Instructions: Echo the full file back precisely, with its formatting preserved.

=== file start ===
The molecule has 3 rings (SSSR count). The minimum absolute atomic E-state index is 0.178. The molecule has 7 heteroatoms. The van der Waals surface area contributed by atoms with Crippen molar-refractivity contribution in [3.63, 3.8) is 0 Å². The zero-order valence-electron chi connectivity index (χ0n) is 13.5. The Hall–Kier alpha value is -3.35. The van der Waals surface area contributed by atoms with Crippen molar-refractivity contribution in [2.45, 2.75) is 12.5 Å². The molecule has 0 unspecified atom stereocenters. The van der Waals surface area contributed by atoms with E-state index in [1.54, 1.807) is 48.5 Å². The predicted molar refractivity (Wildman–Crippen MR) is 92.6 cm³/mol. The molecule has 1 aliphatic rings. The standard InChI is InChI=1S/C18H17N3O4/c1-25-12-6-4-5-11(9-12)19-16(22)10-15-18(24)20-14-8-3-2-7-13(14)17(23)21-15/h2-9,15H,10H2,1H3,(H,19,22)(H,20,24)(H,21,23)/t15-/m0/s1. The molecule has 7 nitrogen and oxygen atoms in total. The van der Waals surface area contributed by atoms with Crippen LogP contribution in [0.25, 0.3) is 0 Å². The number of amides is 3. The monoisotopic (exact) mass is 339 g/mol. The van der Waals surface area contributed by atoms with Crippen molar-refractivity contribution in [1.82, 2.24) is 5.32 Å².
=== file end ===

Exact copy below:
The molecule has 3 rings (SSSR count). The minimum absolute atomic E-state index is 0.178. The molecule has 7 heteroatoms. The van der Waals surface area contributed by atoms with Crippen molar-refractivity contribution in [3.63, 3.8) is 0 Å². The zero-order valence-electron chi connectivity index (χ0n) is 13.5. The Hall–Kier alpha value is -3.35. The van der Waals surface area contributed by atoms with Crippen molar-refractivity contribution in [2.45, 2.75) is 12.5 Å². The molecule has 0 unspecified atom stereocenters. The van der Waals surface area contributed by atoms with E-state index in [1.54, 1.807) is 48.5 Å². The predicted molar refractivity (Wildman–Crippen MR) is 92.6 cm³/mol. The molecule has 1 aliphatic rings. The standard InChI is InChI=1S/C18H17N3O4/c1-25-12-6-4-5-11(9-12)19-16(22)10-15-18(24)20-14-8-3-2-7-13(14)17(23)21-15/h2-9,15H,10H2,1H3,(H,19,22)(H,20,24)(H,21,23)/t15-/m0/s1. The molecule has 7 nitrogen and oxygen atoms in total. The van der Waals surface area contributed by atoms with Crippen LogP contribution in [0.25, 0.3) is 0 Å². The number of amides is 3. The monoisotopic (exact) mass is 339 g/mol. The van der Waals surface area contributed by atoms with Crippen molar-refractivity contribution in [1.82, 2.24) is 5.32 Å².